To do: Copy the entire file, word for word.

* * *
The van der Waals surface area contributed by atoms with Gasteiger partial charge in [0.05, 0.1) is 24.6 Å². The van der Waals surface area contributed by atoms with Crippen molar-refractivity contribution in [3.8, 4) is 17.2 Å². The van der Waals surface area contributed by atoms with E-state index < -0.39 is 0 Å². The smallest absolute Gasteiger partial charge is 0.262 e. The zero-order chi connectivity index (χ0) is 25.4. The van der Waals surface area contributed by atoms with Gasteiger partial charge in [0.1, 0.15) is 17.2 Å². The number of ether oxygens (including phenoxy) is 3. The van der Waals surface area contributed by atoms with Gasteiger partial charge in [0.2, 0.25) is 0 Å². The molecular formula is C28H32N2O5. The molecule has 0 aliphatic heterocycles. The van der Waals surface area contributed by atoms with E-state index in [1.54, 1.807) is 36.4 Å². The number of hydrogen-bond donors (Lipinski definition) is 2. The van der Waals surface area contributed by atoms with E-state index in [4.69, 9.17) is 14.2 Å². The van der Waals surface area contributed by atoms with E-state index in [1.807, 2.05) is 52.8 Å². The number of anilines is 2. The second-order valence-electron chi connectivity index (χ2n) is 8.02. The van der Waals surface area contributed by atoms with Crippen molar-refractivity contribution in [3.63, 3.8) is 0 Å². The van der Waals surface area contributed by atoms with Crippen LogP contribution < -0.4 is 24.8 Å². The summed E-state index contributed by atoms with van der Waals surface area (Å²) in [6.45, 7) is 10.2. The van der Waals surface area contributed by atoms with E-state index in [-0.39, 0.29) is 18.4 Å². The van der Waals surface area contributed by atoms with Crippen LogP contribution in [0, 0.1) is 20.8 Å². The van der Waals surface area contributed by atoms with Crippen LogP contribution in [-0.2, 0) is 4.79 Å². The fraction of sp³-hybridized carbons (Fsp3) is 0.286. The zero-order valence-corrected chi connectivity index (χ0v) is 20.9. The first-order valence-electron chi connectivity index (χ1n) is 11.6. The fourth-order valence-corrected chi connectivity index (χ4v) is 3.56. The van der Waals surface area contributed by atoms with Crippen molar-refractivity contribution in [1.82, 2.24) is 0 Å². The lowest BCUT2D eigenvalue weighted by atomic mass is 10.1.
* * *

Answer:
The van der Waals surface area contributed by atoms with Gasteiger partial charge in [0.05, 0.1) is 24.6 Å². The van der Waals surface area contributed by atoms with Crippen molar-refractivity contribution in [3.8, 4) is 17.2 Å². The van der Waals surface area contributed by atoms with E-state index < -0.39 is 0 Å². The smallest absolute Gasteiger partial charge is 0.262 e. The zero-order chi connectivity index (χ0) is 25.4. The van der Waals surface area contributed by atoms with Gasteiger partial charge in [0.1, 0.15) is 17.2 Å². The number of ether oxygens (including phenoxy) is 3. The van der Waals surface area contributed by atoms with Gasteiger partial charge in [0.2, 0.25) is 0 Å². The molecular formula is C28H32N2O5. The molecule has 0 aliphatic heterocycles. The van der Waals surface area contributed by atoms with E-state index in [1.54, 1.807) is 36.4 Å². The number of hydrogen-bond donors (Lipinski definition) is 2. The van der Waals surface area contributed by atoms with E-state index in [4.69, 9.17) is 14.2 Å². The van der Waals surface area contributed by atoms with E-state index in [1.807, 2.05) is 52.8 Å². The number of anilines is 2. The second-order valence-electron chi connectivity index (χ2n) is 8.02. The van der Waals surface area contributed by atoms with Crippen molar-refractivity contribution in [3.63, 3.8) is 0 Å². The van der Waals surface area contributed by atoms with Crippen LogP contribution < -0.4 is 24.8 Å². The summed E-state index contributed by atoms with van der Waals surface area (Å²) in [6.45, 7) is 10.2. The van der Waals surface area contributed by atoms with E-state index in [-0.39, 0.29) is 18.4 Å². The van der Waals surface area contributed by atoms with Crippen LogP contribution in [0, 0.1) is 20.8 Å². The van der Waals surface area contributed by atoms with Crippen LogP contribution in [-0.2, 0) is 4.79 Å². The fraction of sp³-hybridized carbons (Fsp3) is 0.286. The zero-order valence-corrected chi connectivity index (χ0v) is 20.9. The first-order valence-electron chi connectivity index (χ1n) is 11.6. The fourth-order valence-corrected chi connectivity index (χ4v) is 3.56. The van der Waals surface area contributed by atoms with Crippen molar-refractivity contribution in [1.82, 2.24) is 0 Å². The lowest BCUT2D eigenvalue weighted by atomic mass is 10.1.